Markowitz’s parents weep at Hollywood’s trial

Seeing images of their slain son’s duct tape-bound body projected on a courtroom screen, the parents of 15-year-old Nicholas Markowitz sobbed Tuesday as a prosecutor urged a jury to find Jesse James Hollywood guilty in his death.

“Justice has waited nine years,” Joshua Lynn told the jurors. “The time has come.”

The dramatic moment came on the first day of closing arguments in the case, which was the basis for the 2007 film “Alpha Dog.” Responding to the grisly photos, defense attorney Alex Kessel accused the prosecutor of trying to win a guilty verdict by manipulating the jury’s emotions.

“You can’t fill the void in the prosecution’s case with pictures of Nick Markowitz in the grave,” he said.


For most of the day, Lynn tore into testimony from Hollywood, a 29-year-old former marijuana dealer in the San Fernando Valley. “He lied to your faces,” Lynn said, “about the small and the large.”

The biggest of Hollywood’s alleged lies, according to the prosecutor, was his denial that he ordered the teenager’s kidnapping and execution to avenge a $1,200 drug debt owed by the boy’s older half-brother Ben.

Four other men have been convicted in the 2000 killing. Hollywood, who fled and was arrested five years later in Brazil, faces a possible death sentence. The boy was snatched off the street near his West Hills home, taken to Santa Barbara and, three days later, shot nine times and buried at a hiking area called Lizard’s Mouth.

Hollywood testified that the abduction was spontaneous, an exasperated reaction to months of harassment by Ben Markowitz. In Santa Barbara, Nicholas was free to leave, Hollywood said, until his friend Ryan Hoyt decided on his own to try covering up the boy’s kidnapping by killing him.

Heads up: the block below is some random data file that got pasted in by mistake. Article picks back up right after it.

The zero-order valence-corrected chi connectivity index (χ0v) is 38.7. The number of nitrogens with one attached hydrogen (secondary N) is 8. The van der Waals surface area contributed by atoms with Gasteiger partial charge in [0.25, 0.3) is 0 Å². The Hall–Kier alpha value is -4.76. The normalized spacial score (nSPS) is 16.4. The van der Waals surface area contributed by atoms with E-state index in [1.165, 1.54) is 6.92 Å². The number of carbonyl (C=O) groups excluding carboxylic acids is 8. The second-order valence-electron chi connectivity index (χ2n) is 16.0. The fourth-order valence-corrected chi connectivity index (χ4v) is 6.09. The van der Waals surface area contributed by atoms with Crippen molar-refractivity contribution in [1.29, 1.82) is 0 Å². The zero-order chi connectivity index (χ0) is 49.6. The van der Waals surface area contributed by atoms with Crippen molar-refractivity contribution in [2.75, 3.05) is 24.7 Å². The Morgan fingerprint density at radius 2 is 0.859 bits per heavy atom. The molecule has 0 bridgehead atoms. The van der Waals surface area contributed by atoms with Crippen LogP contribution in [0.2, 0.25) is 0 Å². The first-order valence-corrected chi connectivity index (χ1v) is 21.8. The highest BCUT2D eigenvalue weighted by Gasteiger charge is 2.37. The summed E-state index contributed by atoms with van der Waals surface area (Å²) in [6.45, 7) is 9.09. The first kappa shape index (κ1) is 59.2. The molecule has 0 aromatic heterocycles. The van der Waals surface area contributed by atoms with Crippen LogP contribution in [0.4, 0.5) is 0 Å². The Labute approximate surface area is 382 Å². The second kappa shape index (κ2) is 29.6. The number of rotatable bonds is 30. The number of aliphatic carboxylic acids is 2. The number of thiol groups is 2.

Lynn scoffed at Hollywood’s statement that Nicholas felt safe among his new friends in Santa Barbara as he smoked pot and played video games with them. He pointed to witnesses who said Hollywood angrily ordered them to keep their mouths shut and to keep Nicholas away from phones. At one point, Lynn said, Hollywood called a friend to ask if he had a closet that could hold a person.

The prosecutor also zeroed in on the testimony of Graham Pressley, who was convicted as a juvenile in the crime and has since been released. Pressley, who dug Nicholas’ grave, said in court that Jesse Rugge, a longtime Hollywood friend, told him that he had turned down Hollywood’s offer of $2,000 to kill the boy.

Rugge, who is serving a life sentence for his participation in the murder, did not testify. Neither did Hoyt, who was portrayed by prosecutors as an insecure slacker who owed Hollywood money and was constantly seeking his approval. Hoyt was sentenced to death.

Kessel, one of Hollywood’s attorneys, spoke to the jury for an hour at the end of the day and will continue today. Calling the prosecution’s case “manufactured,” he said some witnesses cited by Lynn had given different testimony in earlier hearings. He said they were influenced by inaccurate depictions in “Alpha Dog” and sensational stories in the media.


Hollywood, who testified he made $10,000 a month as a dealer, had no reason to kill over a $1,200 debt, Kessel said.

Hours before the killing, Hollywood conferred with an attorney, a family friend who told him that kidnapping can carry a life sentence. Prosecutors claim that conversation spurred Hollywood to order Nicholas’ death.

But Kessel contended that Hoyt acted on his own.

“The prosecutors must sit around a table at night coming up with motives,” he said. “But they have no proof. They’re saying, ‘Trust me.’ ”